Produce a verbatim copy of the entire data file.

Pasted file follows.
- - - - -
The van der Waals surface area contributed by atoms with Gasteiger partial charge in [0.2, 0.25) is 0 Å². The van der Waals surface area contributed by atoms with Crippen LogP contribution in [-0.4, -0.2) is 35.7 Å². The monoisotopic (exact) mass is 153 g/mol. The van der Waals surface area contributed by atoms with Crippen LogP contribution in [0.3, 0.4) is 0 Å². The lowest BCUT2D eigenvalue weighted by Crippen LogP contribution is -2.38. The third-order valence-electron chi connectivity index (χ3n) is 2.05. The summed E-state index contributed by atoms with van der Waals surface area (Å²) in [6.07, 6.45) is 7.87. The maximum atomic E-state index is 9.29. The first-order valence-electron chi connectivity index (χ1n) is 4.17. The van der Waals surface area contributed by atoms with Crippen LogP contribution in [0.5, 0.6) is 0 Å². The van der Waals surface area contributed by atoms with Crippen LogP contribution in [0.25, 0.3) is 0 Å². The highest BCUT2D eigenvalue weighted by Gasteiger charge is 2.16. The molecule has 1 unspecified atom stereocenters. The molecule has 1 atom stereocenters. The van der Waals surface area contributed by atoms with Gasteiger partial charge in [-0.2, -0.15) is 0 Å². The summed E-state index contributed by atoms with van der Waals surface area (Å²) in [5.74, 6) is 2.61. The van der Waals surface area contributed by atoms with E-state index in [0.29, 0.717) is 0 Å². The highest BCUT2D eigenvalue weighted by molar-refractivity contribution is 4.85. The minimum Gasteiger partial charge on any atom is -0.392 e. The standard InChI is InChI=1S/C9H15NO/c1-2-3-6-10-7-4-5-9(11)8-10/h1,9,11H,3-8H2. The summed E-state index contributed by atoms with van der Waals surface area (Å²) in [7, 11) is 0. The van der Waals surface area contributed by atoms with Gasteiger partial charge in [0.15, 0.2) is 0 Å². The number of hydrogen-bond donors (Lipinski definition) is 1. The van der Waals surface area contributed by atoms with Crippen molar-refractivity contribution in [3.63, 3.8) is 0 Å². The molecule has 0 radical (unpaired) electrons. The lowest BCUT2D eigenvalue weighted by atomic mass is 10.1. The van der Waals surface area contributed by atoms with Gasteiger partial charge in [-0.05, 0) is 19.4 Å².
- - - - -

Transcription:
The van der Waals surface area contributed by atoms with Gasteiger partial charge in [0.2, 0.25) is 0 Å². The van der Waals surface area contributed by atoms with Crippen LogP contribution in [-0.4, -0.2) is 35.7 Å². The monoisotopic (exact) mass is 153 g/mol. The van der Waals surface area contributed by atoms with Crippen LogP contribution in [0.3, 0.4) is 0 Å². The lowest BCUT2D eigenvalue weighted by Crippen LogP contribution is -2.38. The third-order valence-electron chi connectivity index (χ3n) is 2.05. The summed E-state index contributed by atoms with van der Waals surface area (Å²) in [6.07, 6.45) is 7.87. The maximum atomic E-state index is 9.29. The first-order valence-electron chi connectivity index (χ1n) is 4.17. The van der Waals surface area contributed by atoms with Crippen LogP contribution in [0.5, 0.6) is 0 Å². The van der Waals surface area contributed by atoms with Crippen LogP contribution in [0.25, 0.3) is 0 Å². The highest BCUT2D eigenvalue weighted by Gasteiger charge is 2.16. The molecule has 1 unspecified atom stereocenters. The molecule has 1 atom stereocenters. The van der Waals surface area contributed by atoms with Gasteiger partial charge in [-0.2, -0.15) is 0 Å². The summed E-state index contributed by atoms with van der Waals surface area (Å²) in [5.74, 6) is 2.61. The van der Waals surface area contributed by atoms with E-state index in [0.29, 0.717) is 0 Å². The highest BCUT2D eigenvalue weighted by molar-refractivity contribution is 4.85. The minimum Gasteiger partial charge on any atom is -0.392 e. The standard InChI is InChI=1S/C9H15NO/c1-2-3-6-10-7-4-5-9(11)8-10/h1,9,11H,3-8H2. The summed E-state index contributed by atoms with van der Waals surface area (Å²) in [7, 11) is 0. The van der Waals surface area contributed by atoms with Gasteiger partial charge in [0.15, 0.2) is 0 Å². The number of hydrogen-bond donors (Lipinski definition) is 1. The van der Waals surface area contributed by atoms with Crippen molar-refractivity contribution in [3.63, 3.8) is 0 Å². The molecule has 0 radical (unpaired) electrons. The lowest BCUT2D eigenvalue weighted by atomic mass is 10.1. The van der Waals surface area contributed by atoms with Gasteiger partial charge in [-0.05, 0) is 19.4 Å².